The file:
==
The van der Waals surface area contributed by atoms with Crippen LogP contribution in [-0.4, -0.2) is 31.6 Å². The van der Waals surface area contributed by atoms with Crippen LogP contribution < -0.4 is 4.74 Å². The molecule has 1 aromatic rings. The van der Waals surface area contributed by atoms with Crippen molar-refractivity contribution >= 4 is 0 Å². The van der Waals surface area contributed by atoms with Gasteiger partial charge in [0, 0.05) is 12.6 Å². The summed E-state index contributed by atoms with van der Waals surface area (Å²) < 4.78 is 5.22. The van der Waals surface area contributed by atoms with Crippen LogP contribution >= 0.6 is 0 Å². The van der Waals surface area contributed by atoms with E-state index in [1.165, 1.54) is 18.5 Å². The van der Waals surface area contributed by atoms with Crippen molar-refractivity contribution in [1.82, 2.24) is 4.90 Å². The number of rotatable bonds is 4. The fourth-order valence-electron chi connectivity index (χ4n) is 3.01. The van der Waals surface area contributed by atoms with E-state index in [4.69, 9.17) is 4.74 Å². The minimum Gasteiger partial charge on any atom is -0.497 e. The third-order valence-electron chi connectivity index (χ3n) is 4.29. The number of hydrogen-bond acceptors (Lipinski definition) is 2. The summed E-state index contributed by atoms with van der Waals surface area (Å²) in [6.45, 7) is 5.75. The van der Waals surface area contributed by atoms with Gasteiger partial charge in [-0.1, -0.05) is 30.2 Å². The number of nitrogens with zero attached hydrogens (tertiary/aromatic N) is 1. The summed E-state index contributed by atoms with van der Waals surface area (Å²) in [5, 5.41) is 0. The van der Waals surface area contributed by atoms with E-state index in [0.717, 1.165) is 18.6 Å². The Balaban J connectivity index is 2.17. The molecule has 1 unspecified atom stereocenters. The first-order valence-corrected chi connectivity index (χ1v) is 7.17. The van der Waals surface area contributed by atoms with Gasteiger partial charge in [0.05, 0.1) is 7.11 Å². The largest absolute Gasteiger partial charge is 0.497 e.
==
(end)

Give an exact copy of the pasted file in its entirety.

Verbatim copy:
The van der Waals surface area contributed by atoms with Crippen LogP contribution in [-0.4, -0.2) is 31.6 Å². The van der Waals surface area contributed by atoms with Crippen LogP contribution < -0.4 is 4.74 Å². The molecule has 1 aromatic rings. The van der Waals surface area contributed by atoms with Crippen molar-refractivity contribution >= 4 is 0 Å². The van der Waals surface area contributed by atoms with Gasteiger partial charge in [0, 0.05) is 12.6 Å². The summed E-state index contributed by atoms with van der Waals surface area (Å²) < 4.78 is 5.22. The van der Waals surface area contributed by atoms with Crippen LogP contribution >= 0.6 is 0 Å². The van der Waals surface area contributed by atoms with E-state index in [1.165, 1.54) is 18.5 Å². The van der Waals surface area contributed by atoms with Crippen molar-refractivity contribution in [1.82, 2.24) is 4.90 Å². The number of rotatable bonds is 4. The fourth-order valence-electron chi connectivity index (χ4n) is 3.01. The van der Waals surface area contributed by atoms with E-state index in [4.69, 9.17) is 4.74 Å². The minimum Gasteiger partial charge on any atom is -0.497 e. The third-order valence-electron chi connectivity index (χ3n) is 4.29. The number of hydrogen-bond acceptors (Lipinski definition) is 2. The summed E-state index contributed by atoms with van der Waals surface area (Å²) in [6.45, 7) is 5.75. The van der Waals surface area contributed by atoms with Gasteiger partial charge in [-0.1, -0.05) is 30.2 Å². The number of nitrogens with zero attached hydrogens (tertiary/aromatic N) is 1. The summed E-state index contributed by atoms with van der Waals surface area (Å²) in [5, 5.41) is 0. The van der Waals surface area contributed by atoms with E-state index in [0.717, 1.165) is 18.6 Å². The Balaban J connectivity index is 2.17. The molecule has 1 unspecified atom stereocenters. The first-order valence-corrected chi connectivity index (χ1v) is 7.17. The van der Waals surface area contributed by atoms with Gasteiger partial charge in [0.05, 0.1) is 7.11 Å². The largest absolute Gasteiger partial charge is 0.497 e.